Alwun House Gallery & Gardens

The Alwun House is approaching its 40th season, and yet it still feels like a well-kept secret. An oasis of freaky performances and fine art in the middle of the Garfield neighborhood, owner/curators Kim Moody and Dana Johnson have kept Alwun House going strong. Some of its events, like the annual Exotic Art Show, have become must-attend happenings in town. But the Alwun House is more than a place to see erotic paintings: — it's also the best outdoor theatrical venue in town. Putting on burlesque shows, flesh suspensions, steampunk cabarets, stilt-walking expos, variety shows, and an "erotic poetry festivus," the Alwun House is a premier destination for seeing some skin in a classy way and being wowed by sword-swallowers, fire-spinners, and people contorting their bodies into shapes that would make a pretzel wince. The tasteful rock formations and gardens in the back help lend an intimate and natural air to the decadent proceedings. They're also one of the reasons why the Alwun House, when it's not a sideshow zone, is a popular venue for Phoenix artists who want to get married in the backyard.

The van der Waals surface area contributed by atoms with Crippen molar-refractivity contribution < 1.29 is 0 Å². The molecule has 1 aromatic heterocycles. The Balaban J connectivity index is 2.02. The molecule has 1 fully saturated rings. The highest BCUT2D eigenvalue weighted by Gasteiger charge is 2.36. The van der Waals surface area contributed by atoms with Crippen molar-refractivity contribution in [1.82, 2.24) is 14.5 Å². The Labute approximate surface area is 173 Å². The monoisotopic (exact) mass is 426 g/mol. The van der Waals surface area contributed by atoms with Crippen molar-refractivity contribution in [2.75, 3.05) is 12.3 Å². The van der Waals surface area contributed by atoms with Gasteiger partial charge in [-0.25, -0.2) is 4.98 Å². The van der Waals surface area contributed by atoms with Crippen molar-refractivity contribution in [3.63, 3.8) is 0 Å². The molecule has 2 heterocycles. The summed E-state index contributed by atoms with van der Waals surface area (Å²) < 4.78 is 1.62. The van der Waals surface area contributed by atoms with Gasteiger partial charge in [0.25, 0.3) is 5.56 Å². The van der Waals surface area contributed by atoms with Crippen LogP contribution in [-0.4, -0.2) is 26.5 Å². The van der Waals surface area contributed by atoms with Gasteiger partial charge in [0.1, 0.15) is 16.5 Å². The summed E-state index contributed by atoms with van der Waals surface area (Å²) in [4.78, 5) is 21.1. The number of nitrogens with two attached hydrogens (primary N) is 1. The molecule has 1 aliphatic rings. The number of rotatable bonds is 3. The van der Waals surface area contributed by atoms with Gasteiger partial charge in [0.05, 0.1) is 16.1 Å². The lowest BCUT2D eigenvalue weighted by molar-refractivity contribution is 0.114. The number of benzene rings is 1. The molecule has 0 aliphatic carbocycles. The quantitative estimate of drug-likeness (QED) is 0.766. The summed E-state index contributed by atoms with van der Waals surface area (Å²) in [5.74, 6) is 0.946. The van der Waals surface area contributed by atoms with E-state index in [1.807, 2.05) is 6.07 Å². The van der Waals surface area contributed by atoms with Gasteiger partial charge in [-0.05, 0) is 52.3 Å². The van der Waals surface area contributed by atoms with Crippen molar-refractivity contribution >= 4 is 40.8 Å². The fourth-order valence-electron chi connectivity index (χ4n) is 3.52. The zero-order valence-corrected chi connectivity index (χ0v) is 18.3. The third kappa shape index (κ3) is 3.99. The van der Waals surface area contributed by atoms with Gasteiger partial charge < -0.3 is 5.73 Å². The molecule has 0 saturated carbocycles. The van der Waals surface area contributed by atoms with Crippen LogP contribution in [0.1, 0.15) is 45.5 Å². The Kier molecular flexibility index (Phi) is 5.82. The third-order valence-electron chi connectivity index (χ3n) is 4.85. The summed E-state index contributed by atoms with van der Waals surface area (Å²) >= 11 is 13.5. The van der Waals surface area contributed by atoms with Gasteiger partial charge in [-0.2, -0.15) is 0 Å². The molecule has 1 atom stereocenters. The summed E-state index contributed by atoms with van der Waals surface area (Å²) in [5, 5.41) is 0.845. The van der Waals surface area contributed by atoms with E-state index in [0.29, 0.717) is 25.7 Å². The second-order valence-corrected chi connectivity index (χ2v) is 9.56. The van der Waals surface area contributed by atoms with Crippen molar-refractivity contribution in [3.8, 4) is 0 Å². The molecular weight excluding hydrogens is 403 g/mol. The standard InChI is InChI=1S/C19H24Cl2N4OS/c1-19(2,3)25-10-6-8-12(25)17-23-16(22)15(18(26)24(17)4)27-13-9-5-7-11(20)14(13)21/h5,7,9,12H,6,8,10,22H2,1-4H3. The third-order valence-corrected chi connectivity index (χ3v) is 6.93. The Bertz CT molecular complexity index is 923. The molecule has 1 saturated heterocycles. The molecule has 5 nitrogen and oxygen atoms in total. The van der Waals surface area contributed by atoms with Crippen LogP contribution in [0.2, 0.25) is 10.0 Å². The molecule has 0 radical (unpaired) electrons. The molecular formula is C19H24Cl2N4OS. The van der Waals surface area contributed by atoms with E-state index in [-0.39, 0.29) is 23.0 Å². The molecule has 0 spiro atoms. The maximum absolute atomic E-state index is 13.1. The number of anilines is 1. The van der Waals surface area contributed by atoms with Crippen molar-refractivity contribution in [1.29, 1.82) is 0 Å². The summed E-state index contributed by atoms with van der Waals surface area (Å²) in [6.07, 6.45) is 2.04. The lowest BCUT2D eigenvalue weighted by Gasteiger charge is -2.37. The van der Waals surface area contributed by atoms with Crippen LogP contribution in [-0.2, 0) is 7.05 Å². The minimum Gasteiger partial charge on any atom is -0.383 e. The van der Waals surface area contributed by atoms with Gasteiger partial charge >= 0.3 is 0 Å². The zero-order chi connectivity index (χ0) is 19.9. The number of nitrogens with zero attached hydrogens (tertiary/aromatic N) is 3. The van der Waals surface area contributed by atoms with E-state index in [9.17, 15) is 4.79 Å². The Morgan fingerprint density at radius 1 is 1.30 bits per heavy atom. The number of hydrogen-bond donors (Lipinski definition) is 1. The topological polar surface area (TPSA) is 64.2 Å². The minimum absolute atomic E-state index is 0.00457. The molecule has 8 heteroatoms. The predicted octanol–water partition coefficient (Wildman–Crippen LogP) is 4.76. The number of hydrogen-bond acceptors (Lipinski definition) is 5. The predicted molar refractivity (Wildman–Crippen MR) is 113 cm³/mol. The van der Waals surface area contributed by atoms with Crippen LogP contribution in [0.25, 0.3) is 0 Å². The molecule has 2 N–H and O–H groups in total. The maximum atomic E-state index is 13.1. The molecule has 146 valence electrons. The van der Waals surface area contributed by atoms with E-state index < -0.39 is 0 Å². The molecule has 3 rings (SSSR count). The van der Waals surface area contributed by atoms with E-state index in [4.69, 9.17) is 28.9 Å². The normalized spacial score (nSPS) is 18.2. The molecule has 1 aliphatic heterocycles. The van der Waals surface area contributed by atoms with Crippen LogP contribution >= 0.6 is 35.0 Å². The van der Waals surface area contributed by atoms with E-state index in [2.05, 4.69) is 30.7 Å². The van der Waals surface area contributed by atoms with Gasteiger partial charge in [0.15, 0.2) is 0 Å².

Being a live artist at a nightlife and music event can sometimes be a tough gig. You've got to transform a canvas into a masterpiece in only a few hours, all while dealing with gawkers, constant interruptions, and inebriated patrons armed with reduced inhibitions and the most insipid of questions ("Hey, whaddya painting?"). Local artist Kelley Boesel, better known as Haboobs, manages to excel at the task and has done so at a variety of local parties, shows, and DJ nights. Back when Motown on Mondays was a regular thing, Boesel busted out with evocative portraits of the same R&B, funk, and soul legends being bumped on the sound system, legends like Michael Jackson, Stevie Wonder, and Rick James. She did the same at last summer's tribute party for the late Sharon Jones at Crescent Ballroom, painting a stunning rendition of the dearly departed singer. Boesel's work also can be spotted at certain Tempe Art A Gogh-Gogh or Blunt Club sessions at Yucca Tap Room, or even adorning the house of homegrown hip-hop superstar Futuristic, who tapped her and other local artists to decorate the exterior of his crib. We're pretty sure that was an easy gig.